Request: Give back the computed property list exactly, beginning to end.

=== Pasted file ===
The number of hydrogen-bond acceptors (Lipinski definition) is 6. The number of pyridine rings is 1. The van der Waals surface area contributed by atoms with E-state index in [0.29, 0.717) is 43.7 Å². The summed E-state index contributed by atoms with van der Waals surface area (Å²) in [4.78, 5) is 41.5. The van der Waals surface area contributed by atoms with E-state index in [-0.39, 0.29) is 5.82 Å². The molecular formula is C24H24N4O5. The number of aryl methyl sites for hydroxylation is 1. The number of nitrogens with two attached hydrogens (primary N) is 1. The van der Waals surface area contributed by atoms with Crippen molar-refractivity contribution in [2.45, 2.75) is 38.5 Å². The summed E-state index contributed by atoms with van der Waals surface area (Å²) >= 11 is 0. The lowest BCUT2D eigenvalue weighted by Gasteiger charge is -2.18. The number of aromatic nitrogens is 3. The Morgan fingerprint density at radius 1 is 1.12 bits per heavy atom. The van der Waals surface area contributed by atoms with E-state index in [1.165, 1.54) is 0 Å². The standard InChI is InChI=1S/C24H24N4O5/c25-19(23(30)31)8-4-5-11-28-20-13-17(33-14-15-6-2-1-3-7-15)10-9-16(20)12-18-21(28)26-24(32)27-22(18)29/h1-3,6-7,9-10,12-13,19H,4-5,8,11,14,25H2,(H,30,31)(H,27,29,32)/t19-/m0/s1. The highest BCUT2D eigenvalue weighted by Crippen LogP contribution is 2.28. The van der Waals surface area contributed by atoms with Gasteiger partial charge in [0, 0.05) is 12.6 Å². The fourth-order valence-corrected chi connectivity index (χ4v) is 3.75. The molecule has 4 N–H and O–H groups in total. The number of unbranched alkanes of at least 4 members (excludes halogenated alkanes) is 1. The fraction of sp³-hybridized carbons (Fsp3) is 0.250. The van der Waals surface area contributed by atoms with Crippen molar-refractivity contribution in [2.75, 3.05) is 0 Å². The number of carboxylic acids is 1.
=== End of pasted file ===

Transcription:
The number of hydrogen-bond acceptors (Lipinski definition) is 6. The number of pyridine rings is 1. The van der Waals surface area contributed by atoms with E-state index in [0.29, 0.717) is 43.7 Å². The summed E-state index contributed by atoms with van der Waals surface area (Å²) in [4.78, 5) is 41.5. The van der Waals surface area contributed by atoms with E-state index in [-0.39, 0.29) is 5.82 Å². The molecular formula is C24H24N4O5. The number of aryl methyl sites for hydroxylation is 1. The number of nitrogens with two attached hydrogens (primary N) is 1. The van der Waals surface area contributed by atoms with Crippen molar-refractivity contribution in [2.45, 2.75) is 38.5 Å². The summed E-state index contributed by atoms with van der Waals surface area (Å²) >= 11 is 0. The lowest BCUT2D eigenvalue weighted by Gasteiger charge is -2.18. The number of aromatic nitrogens is 3. The Morgan fingerprint density at radius 1 is 1.12 bits per heavy atom. The van der Waals surface area contributed by atoms with E-state index in [1.165, 1.54) is 0 Å². The standard InChI is InChI=1S/C24H24N4O5/c25-19(23(30)31)8-4-5-11-28-20-13-17(33-14-15-6-2-1-3-7-15)10-9-16(20)12-18-21(28)26-24(32)27-22(18)29/h1-3,6-7,9-10,12-13,19H,4-5,8,11,14,25H2,(H,30,31)(H,27,29,32)/t19-/m0/s1. The highest BCUT2D eigenvalue weighted by Crippen LogP contribution is 2.28. The van der Waals surface area contributed by atoms with Gasteiger partial charge in [0, 0.05) is 12.6 Å². The fourth-order valence-corrected chi connectivity index (χ4v) is 3.75. The molecule has 4 N–H and O–H groups in total. The number of unbranched alkanes of at least 4 members (excludes halogenated alkanes) is 1. The fraction of sp³-hybridized carbons (Fsp3) is 0.250. The van der Waals surface area contributed by atoms with Crippen molar-refractivity contribution in [2.75, 3.05) is 0 Å². The number of carboxylic acids is 1.